Friday, May 23, 2008

Where the WIld Things Are

Where the Wild Things Are

By Chris Sanantonio


I believe that there is a subtle magnetism in Nature, which, if we unconsciously yield to it, will direct us aright. ~Henry David Thoreau

As a child, I had a creek in my backyard. My younger brother and I lived at the creek. The minute perfection of a baby crawdad held in my palm elicited one of my earliest moments of wonder.

My creek was an ever changing constant. It could dry to a mere trickle in a dry summer or burst from its bank after a heavy spring rain with a current that begged attempts at rafting. It was a refuge, my chief source of entertainment, an interactive zoological exhibit, a place to play with like-minded adventurous friends, and a great source of snakes.

Long after my friends began wrinkling their noses when I suggested creek play, I could still be found ankle deep in silty water, net in hand.

The creek was what anthropologists call a “magic circle of play”. A place both real and imagined; it was a world away from adults. Adults were rarely needed or wanted - unless we made an exceptionally interesting find. I remember once, after a time of heavy rain, a huge dogfish had been washed from the Sangamon into our little creek through mysterious channels and my brother and I caught it in a butterfly net. The fish had barreled in an aggressive manner straight for my legs, electrifying the crowd of kids watching. As the large fish flopped in the fragile net, we raced up to find a grown up to show. My grandfather admired the fish and said it was a type of shark. A shark in our creek! The imagined danger was delicious.

With surprising wisdom, the adults of my childhood left children to their own devices. They knew that children need the space, solitude and most importantly, unrushed time in nature to be healthy people. I knew that kind neighbors were nearby if true need arose.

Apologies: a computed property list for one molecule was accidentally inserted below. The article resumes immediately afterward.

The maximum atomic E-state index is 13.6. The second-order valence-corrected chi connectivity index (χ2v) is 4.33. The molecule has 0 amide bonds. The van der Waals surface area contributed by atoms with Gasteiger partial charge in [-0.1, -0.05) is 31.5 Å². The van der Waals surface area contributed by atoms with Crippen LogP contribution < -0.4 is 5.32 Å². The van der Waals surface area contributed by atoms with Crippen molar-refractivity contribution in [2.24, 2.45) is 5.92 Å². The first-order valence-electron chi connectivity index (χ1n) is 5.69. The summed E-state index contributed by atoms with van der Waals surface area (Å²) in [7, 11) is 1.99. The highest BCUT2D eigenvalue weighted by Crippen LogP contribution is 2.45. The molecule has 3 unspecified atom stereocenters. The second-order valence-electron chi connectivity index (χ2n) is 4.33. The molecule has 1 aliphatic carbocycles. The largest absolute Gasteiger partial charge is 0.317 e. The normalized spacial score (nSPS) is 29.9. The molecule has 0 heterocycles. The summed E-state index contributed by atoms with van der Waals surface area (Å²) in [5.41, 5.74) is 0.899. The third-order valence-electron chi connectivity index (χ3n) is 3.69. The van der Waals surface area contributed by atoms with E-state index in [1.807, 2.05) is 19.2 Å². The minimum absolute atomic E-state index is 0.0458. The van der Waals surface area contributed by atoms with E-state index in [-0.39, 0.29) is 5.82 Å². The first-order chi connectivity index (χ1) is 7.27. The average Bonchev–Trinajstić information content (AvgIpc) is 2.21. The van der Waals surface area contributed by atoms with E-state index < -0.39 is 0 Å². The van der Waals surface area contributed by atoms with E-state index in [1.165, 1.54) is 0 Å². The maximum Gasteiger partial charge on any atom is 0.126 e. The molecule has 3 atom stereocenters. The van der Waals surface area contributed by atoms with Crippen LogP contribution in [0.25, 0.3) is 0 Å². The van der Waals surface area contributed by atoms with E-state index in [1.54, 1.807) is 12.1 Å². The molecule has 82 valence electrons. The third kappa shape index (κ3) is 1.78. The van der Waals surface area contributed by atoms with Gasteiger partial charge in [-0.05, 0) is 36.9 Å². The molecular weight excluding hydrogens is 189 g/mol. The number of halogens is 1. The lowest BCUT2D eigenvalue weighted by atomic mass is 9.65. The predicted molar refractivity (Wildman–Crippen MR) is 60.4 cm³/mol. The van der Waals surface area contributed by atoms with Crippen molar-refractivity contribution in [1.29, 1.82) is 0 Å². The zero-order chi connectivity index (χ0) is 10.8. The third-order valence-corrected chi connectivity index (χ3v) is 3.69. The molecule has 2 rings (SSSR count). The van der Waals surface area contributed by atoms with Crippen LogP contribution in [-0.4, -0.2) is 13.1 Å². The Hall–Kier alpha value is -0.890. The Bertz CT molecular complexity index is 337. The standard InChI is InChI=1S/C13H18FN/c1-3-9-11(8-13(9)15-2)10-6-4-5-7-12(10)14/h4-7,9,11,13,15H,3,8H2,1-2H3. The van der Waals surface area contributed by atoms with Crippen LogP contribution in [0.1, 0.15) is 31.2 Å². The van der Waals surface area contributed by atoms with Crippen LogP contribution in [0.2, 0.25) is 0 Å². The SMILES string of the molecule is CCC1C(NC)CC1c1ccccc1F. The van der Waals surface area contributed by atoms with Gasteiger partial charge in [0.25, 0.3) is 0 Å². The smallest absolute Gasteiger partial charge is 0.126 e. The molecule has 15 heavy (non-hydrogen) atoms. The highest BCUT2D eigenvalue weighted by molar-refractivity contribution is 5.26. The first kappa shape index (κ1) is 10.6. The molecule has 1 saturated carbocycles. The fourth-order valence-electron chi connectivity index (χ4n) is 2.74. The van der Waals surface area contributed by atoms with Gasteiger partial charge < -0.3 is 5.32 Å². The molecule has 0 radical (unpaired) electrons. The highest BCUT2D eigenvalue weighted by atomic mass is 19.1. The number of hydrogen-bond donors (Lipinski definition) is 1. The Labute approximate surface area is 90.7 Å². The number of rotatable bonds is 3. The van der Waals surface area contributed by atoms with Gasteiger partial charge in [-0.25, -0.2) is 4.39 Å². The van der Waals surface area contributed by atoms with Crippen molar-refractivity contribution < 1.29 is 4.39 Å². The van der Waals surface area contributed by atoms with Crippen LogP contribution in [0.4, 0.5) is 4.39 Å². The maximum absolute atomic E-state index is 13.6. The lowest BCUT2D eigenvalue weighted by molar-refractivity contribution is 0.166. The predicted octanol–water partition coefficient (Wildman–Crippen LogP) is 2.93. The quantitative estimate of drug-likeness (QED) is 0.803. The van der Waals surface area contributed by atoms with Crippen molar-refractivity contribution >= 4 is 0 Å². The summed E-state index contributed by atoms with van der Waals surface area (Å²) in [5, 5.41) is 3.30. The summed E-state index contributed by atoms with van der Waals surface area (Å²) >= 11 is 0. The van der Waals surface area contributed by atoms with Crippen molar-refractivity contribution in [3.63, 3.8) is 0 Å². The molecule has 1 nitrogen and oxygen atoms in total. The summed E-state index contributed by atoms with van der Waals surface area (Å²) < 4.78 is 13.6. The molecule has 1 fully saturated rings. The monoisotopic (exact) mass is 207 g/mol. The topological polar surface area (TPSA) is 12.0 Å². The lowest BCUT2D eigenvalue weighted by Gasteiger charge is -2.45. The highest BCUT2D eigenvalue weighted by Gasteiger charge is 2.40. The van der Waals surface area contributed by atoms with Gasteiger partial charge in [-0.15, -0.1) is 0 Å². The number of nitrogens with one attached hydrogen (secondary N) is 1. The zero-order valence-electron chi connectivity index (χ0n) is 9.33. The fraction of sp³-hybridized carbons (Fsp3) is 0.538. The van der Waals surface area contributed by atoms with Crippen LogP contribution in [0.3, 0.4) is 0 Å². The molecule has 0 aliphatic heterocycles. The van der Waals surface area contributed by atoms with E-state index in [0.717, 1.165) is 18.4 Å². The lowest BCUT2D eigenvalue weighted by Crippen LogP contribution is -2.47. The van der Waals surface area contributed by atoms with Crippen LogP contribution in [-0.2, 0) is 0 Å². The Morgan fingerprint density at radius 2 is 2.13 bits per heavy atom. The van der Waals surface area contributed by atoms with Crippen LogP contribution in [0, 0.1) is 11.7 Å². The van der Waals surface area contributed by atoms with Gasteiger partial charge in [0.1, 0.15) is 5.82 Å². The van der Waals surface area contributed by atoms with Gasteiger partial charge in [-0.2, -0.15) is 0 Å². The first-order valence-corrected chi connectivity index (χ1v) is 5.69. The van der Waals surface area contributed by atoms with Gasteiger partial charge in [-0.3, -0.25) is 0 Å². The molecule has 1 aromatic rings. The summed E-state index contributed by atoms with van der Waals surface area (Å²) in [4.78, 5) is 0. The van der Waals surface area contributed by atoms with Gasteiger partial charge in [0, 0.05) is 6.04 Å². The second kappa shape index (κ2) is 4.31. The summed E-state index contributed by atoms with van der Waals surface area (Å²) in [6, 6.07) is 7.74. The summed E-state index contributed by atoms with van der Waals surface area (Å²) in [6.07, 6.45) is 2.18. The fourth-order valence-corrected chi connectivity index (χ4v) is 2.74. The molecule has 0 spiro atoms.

In the many years of creek play, I can recall only one time that an adult intruded, and injected unwanted interference into my wild world. When I was 4 years old, a neighbor glanced out her window and saw me. I was completely nude, wielding a shiny new hatchet, and making a valiant attempt to chop down a large tree. The startled woman made a hurried call to my grandfather. A child was collected and re-attired (despite my protest that clothing impeded my hatcheting ability). A few admonishments later, I was back at the creek sans hatchet. If the same scenario were to transpire today, I am certain the scanners would be ablaze with calls indicating a naked toddler carrying an ax, running amok and bent on murder and mayhem. Various social service agencies would be notified, schools would be put on lock-down, and well-intentioned interventionists would swoop in and various psychotropic drugs would be recommended.

Luckily for me, my neighbors were familiar with children and childhood. The creek was child territory. A communal green space. At twilight, children crouched and flitted along its banks like moths.

After my brother died at age 12, the creek was one of the first places I sought comfort in my haze of grief. Nick had written his name on the bridge with a writing rock. It became one of the few tangible traces of him left to me.

When my own sons were small, I looked forward to sharing the creek world with them and they were also thrilled with the creek’s offerings. We soon discovered, however, that the climate had changed.

The fish and animals were thriving, but the banks had been groomed and planted up to waters edge. New neighbors worried about damage children might cause to the plantings and to themselves. One expressed real fear that an injury in the creek might result in a lawsuit. The sidewalk that had connected the creek to several subdivisions was claimed as private property and made forbidden to walkers and children. These actions and speak not only to Americans’ growing litigiousness, but also of the pervasive paranoia, creeping isolationism, and culture of fear that is killing American neighborhoods and keeping our children indoors. Rather than quarrel with neighbors, we sadly departed the creek and mourned the loss.